Smith, meanwhile, dropped a world-class 58.4 in the 100 back in season earlier this year, while her 2:06.47 from this spring is just hundredths off of her performances at 2018 Nationals and 2018 Pan Pacs. Her in-season speed is unprecedented for her, and with Baker having to pull out of the 200 IM due to an injury and having not raced since March, Smith is the favored American this summer. If Baker has rested and recovered, though, there’s no reason she isn’t a strong candidate for a podium finish.

Following Hosszu as the second Hungarian is Katalin Burian. The 24-year-old swam to a bronze at the 2018 European Champs in a best time of 2:07.43, and she’s been 2:08.50 to rank 10th so far this season.

Daria Ustinova of Russia returns after finishing 7th in 2017 at 2:07.35. This year, though, she’s been just 2:10.30 from Russian Nationals. At that meet, Ustinova placed second behind 17-year-old Anastasia Avdeeva, who sits at #21 in the world at 2:09.89.


1 Kylie Masse Canada 2:05.94 2:05.94
2 Margherita Panziera Italy 2:05.72 2:05.72
3 Regan Smith USA 2:06.47 2:06.47
4 Taylor Ruck Canada 2:06.70 2:06.36
5 Kaylee McKeown Australia 2:06.35 2:06.35
6 Kathleen Baker USA 2:08.08 2:06.14
7 Minna Atherton Australia 2:06.82 2:06.82
8 Katalin Burian Hungary 2:08.50 2:07.43

Darkhorse: Liu Yaxin of China. Liu earned the gold at the 2018 Asian Games, touching in 2:07.65. She hasn’t gone a time in the top 25 this season, but a 2:07 may well place into the top 8 this year despite the field being as tough as it is, and she made it to the 2016 Olympic final where she touched 7th.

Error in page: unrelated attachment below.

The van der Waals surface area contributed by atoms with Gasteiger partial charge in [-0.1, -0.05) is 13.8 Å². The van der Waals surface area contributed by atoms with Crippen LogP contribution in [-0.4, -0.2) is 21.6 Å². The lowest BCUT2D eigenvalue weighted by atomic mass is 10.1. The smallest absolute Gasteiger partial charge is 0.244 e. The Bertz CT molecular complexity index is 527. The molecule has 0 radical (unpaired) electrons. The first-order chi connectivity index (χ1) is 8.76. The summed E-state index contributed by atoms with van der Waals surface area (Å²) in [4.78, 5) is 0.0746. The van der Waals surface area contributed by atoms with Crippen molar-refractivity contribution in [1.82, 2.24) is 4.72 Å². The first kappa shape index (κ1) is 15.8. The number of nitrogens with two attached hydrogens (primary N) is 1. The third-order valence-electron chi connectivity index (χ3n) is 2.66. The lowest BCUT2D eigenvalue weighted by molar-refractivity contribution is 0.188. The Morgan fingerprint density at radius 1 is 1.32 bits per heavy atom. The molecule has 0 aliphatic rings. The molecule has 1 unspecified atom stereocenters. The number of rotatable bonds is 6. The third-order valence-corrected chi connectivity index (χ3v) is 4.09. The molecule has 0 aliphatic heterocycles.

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Previous Italian record holder was Alessia Filippi, not Federica Pellegrini. Filippi was 2.08.03 in 2009, while Pellegrini 2.08.05 in 2013.

Coach Mike 1952

Nicely written Karl. This is gonna be one heck of a race, that’s for sure.


Really like Panziera and the young guns for this race:

1. Panziera
2. Smith
3. Masse

Firstly, sorry to hijack the thread, but I’d just like to use this forum as a chance to say a big FU to Fina, who look to have priced both Britain and Australia (and how many others will follow?) out of airing this years World Championships live. The organisation is doing an unforgivable disservice to the athletes it purports to represent.


Lol Ingot a VPN and watched BBCs feed last worlds…was planning on doing the same for this year. Very disappointing.


I dare say for Britain that BBC Sport will show the whole thing live. You just need a BBC iPlayer account to watch it.


Nope, already confirmed. BBC and Eurosport both word it nicely, but in short it’s “FINA want too much money for the rights”. Aussie media saying the same. FINA then promptly made it $25 for access to FINA TV for World Champs week. They really really are crooks.


Damn it. An hour of highlights every day is better than nothing at all I guess.


Textbook case of what happens when there is a conflict of interest going on. The sport and its fans suffer.


I hadn’t realised they’d jacked up the price for FINA TV. What a joke. They really are strangling this sport to death.

I’ve been on the fence about whether or not ISL would succeed. But, I was mostly focused on “whether ISL would succeed on its merits.” When weighing FINA’s decision making, seems more likely that ISL will succeed.


I think you should contact Dale Neuburger, let me quote his company website which made the following promise:

To build the momentum in the lead up the event, BCW Sports practice will provide advice on strategic communication including support with international media outreach, social and digital media and traditional media relations to the Gwangju 2019 team on its international communications and public relations strategy – helping to best promote the FINA World Championships globally.

13 % Chinese person


About Karl Ortegon

Karl Ortegon

Karl Ortegon studied sociology at Wesleyan University in Middletown, CT, graduating in May of 2018. He began swimming on a club team in first grade and swam four years for Wesleyan.